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As a Chrome extension author I would like to internationalize my extension. Setting this up is easy and mechanisms are provided in an API. The problem is to find translations (I don't speak 20 languages) so it must be done by my users. You can ask your users for translations and you will probably end up with a lot of different translations for the same language so you will need to find the best one. But how to do this when you don't speak the language?

That's when it came to my mind that a structure like a question on stack overflow is ideal for this situation. I could set up a page per locale and ask my users to go to the page of their language and translate it, or upvote the one that matches best. After a while I would end up with better and better translations. And I can still make my own decision after all.

Of course I understand that stack overflow isn't built for this use case and if I would ask these questions they would be closed pretty soon. But I think there is an idea here and I am pretty sure it is applicable on other situations, where a form factor like stack overflow would be useful.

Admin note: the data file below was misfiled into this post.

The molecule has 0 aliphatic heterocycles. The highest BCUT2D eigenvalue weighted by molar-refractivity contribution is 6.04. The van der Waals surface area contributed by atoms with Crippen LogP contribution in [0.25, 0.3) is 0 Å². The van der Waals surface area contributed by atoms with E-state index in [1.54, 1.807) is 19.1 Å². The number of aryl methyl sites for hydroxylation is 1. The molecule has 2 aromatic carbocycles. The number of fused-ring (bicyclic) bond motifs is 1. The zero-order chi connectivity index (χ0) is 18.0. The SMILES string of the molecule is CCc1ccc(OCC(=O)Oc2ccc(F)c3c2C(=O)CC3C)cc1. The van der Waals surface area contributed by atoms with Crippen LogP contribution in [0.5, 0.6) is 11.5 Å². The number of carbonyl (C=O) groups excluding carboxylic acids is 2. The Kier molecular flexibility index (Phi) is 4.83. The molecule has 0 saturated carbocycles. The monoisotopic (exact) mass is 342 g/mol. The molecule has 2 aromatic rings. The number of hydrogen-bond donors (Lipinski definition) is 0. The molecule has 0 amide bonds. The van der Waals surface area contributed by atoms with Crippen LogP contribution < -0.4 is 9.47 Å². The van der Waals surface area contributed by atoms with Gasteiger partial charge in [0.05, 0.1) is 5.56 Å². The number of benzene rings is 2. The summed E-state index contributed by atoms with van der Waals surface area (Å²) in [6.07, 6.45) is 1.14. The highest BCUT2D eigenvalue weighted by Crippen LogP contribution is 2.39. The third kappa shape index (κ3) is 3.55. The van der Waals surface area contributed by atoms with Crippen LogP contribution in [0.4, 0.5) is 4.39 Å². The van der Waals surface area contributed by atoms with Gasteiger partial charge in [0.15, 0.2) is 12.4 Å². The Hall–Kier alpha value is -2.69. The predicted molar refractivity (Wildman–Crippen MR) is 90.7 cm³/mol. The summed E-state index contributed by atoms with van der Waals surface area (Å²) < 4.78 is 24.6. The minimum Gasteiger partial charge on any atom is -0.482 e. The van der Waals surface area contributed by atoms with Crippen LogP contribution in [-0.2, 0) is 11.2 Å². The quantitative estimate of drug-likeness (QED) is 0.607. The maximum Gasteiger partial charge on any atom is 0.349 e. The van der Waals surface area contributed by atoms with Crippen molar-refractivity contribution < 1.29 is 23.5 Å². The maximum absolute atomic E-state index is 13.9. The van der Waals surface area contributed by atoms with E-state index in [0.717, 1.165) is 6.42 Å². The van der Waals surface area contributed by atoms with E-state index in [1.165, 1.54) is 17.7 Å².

The core audience of SE websites seem to be programmers or people involved in software projects. Things like code review, translations, design ideas,... could really benefit from a structure like this.

I am thinking of something like having my own little stack overflow under my user profile where I could set up questions that are intended for the users of my extension.

Basically I would like to hear your thoughts on whether there is a market here and how you see this practically (my idea was just as an example, there are probably better solutions)

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This is a very interesting idea, but maybe not really fitting for the Stack Exchange network. Have you considered using one of the Open Source Stack Overflow clones for this?

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The beauty of having this as a service is that you don't have to create and manage it all by yourself so that you can concentrate more on your own project. I think there is room for SE to extend their activities. – Jan Jan 27 '11 at 23:31

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